Perhaps it is because we have no indigenous culture of quality baking in India, but the subcontinent seems to have escaped the pastry boom that is sweeping the world. I was in Thailand and the Philippines recently and I was struck by the profusion of bakery shops and pâtisserie counters. Most evenings, there would be crowds and queues in front of these counters as locals packed bakery products to take home. From what I recall, this is as true in Singapore and Malaysia as well.
Contrast this with India’s big cities. Though the American Dunkin’ Donuts chain has been a big success in India, it has focused on the quality of its coffee and its newly-introduced range of hamburgers. Doughnuts are part of the mix but they are not the sole point of the exercise. And while there are cult bakeries (Bombay’s Theobroma, for instance) in our metros, the pastry counter is not a regular component of the food experience.
I am not the world’s greatest bakery fan and anyway, I try and avoid wheat these days. But there seem to me to be two distinct strands to the bakery craze. The first is the European strand, inspired perhaps by all those little pâtisseries in Paris that sell freshly-made crème caramel or the Austrian pastry shops that are justly proud of their sachertorte. But this is not part of the pastry craze that is currently sweeping the world. There is a second strand to the bakery business and it has its origins in America.
In the United States, baking has rarely been regarded as the sort of thing that makes a chef’s reputation. The interesting American breads, for instance, tend to be the Jewish breads which have their origins in Europe. Instead, Americans treat baking as a basic craft, so basic in fact that anyone can do it at home. The great American bakery classics – Mom’s apple pie or freshly-baked vanilla cookies or chocolate brownies – are all home-cooking specialities. They are a way of expressing love and affection rather than any great culinary sophistication.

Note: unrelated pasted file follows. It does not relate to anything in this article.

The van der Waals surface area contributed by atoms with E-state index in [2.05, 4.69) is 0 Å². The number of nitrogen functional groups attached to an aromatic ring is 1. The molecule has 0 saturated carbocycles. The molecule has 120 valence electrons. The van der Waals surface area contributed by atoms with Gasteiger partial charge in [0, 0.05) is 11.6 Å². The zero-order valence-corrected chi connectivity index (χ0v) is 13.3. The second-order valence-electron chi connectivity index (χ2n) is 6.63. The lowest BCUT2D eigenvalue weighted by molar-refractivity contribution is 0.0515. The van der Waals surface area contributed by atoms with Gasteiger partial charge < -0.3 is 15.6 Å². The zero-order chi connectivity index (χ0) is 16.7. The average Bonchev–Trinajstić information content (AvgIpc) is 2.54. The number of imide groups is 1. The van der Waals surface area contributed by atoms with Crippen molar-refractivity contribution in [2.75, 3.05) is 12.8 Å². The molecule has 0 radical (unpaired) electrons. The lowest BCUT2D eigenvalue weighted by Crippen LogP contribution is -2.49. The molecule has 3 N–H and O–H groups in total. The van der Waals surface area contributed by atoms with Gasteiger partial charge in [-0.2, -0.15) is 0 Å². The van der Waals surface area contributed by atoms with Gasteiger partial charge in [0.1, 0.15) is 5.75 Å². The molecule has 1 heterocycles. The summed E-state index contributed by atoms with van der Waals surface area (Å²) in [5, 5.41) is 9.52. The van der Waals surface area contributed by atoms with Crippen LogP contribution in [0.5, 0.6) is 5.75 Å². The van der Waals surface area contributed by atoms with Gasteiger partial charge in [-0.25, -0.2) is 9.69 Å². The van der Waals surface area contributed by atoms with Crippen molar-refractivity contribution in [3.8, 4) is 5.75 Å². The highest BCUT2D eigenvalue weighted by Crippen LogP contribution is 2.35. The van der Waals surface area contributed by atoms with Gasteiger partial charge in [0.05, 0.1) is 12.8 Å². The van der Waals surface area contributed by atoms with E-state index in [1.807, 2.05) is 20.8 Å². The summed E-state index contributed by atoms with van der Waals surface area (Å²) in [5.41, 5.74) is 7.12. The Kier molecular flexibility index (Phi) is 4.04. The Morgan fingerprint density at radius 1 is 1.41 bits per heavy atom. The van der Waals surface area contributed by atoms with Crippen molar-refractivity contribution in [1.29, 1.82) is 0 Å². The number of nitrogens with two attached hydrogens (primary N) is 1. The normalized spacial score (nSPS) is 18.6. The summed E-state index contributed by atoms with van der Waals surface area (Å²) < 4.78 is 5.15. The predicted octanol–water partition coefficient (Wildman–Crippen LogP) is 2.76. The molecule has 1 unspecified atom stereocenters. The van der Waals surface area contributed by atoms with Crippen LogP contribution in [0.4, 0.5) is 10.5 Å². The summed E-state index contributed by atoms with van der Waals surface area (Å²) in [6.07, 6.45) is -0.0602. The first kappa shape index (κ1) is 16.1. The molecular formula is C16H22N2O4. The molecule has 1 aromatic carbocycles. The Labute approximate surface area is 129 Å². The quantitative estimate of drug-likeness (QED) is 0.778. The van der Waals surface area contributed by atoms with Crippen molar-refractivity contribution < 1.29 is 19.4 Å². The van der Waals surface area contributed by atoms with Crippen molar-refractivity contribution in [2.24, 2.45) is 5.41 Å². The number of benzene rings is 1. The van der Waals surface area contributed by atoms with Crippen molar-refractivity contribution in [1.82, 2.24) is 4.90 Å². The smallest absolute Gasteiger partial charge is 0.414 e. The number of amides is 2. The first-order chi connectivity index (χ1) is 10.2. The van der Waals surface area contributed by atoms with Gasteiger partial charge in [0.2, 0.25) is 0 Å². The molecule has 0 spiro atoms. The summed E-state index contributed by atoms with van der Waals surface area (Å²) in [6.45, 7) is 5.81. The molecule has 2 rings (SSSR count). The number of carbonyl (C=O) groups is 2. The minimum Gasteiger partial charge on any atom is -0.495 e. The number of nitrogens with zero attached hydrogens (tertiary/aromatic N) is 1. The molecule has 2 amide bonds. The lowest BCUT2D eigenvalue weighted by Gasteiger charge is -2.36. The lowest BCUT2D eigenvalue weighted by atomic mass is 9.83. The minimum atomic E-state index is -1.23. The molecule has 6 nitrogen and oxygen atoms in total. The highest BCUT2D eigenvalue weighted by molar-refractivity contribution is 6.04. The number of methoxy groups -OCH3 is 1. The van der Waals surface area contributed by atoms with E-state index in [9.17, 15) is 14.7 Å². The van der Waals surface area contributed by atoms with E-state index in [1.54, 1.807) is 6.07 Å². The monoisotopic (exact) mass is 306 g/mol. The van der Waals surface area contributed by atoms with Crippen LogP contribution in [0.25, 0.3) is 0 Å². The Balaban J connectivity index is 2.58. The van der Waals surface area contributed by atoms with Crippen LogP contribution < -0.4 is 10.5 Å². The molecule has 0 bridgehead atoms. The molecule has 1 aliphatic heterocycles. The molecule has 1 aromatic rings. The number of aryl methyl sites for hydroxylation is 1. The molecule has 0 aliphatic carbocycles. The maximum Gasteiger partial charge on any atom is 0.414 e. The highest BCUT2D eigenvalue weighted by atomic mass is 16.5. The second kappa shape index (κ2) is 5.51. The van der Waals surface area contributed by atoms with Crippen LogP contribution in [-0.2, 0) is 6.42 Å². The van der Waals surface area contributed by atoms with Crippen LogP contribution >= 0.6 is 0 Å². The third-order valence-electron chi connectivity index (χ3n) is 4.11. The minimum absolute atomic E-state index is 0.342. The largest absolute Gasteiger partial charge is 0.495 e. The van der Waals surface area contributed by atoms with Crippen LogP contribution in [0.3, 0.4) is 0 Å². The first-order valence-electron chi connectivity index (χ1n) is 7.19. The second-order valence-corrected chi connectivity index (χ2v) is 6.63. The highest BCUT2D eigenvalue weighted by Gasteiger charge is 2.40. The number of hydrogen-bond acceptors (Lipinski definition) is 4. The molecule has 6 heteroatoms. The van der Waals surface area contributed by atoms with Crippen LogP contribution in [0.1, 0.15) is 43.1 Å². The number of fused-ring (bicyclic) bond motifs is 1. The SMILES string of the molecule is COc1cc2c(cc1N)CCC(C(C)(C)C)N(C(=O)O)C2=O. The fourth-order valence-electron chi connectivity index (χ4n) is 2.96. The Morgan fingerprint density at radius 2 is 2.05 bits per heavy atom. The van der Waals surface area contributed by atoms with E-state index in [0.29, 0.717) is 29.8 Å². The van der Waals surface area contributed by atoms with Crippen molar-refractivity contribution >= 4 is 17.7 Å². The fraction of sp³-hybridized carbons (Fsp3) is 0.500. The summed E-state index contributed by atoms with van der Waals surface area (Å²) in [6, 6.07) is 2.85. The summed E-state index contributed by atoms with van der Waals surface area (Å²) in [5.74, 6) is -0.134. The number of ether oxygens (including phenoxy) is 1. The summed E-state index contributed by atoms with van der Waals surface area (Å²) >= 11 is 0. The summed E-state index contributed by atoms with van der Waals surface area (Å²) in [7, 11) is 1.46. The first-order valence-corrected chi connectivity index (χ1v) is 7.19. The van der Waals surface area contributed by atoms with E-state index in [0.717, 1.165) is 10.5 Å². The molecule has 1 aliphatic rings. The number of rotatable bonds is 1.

Over the last few decades, however, as the number of mums who bother to make apple pie has dwindled, Americans have become hooked on the food industry’s bakery offerings. It is now common for people to grab a doughnut, a Danish pastry or a muffin along with a coffee on the way to work. Rarely are these products created by artisanal bakers. They are usually industrial foods produced on a mass scale.
Some canny marketer saw an opening. Since the beginning of the century, two new products have come to epitomise the American big city ethos. There’s the cupcake, packaged as a girlie product and sold at high prices with fancy names. And then, there’s the upmarket doughnut. This is almost exactly the same as the downmarket doughnut but it usually includes a glaze around it and contains variations in texture. The company that turned the upmarket doughnut into a global phenomenon is, of course, Krispy Kreme, and you will find its stores all over the world.
The key to the success of the girlie cupcake and the upmarket doughnut has been hype. Such shows as Sex And The City drew an audience that was looking for direction and wanted to be advised to eat trendy foods (and drink trendy drinks, wear trendy shoes, etc). In New York, a food product is only desirable if famous people like it or if it is hard to find.
Consider the story of the cronut. This is a doughnut made from croissant dough. It was invented in New York by a French chef called Dominique Ansel. In the beginning, Ansel prided himself on baking only 300 cronuts each morning. When people started raving about the quality of his cronuts in the media (including social media), Ansel found that he had a riot on his hands. Each morning a line forms outside his bakery and no sooner has he opened his doors, the cronuts are gone. You would think that he might consider expanding his production. But Ansel knows the value of hype and scarcity. His cronuts are prized because it is so hard to get your hands on one.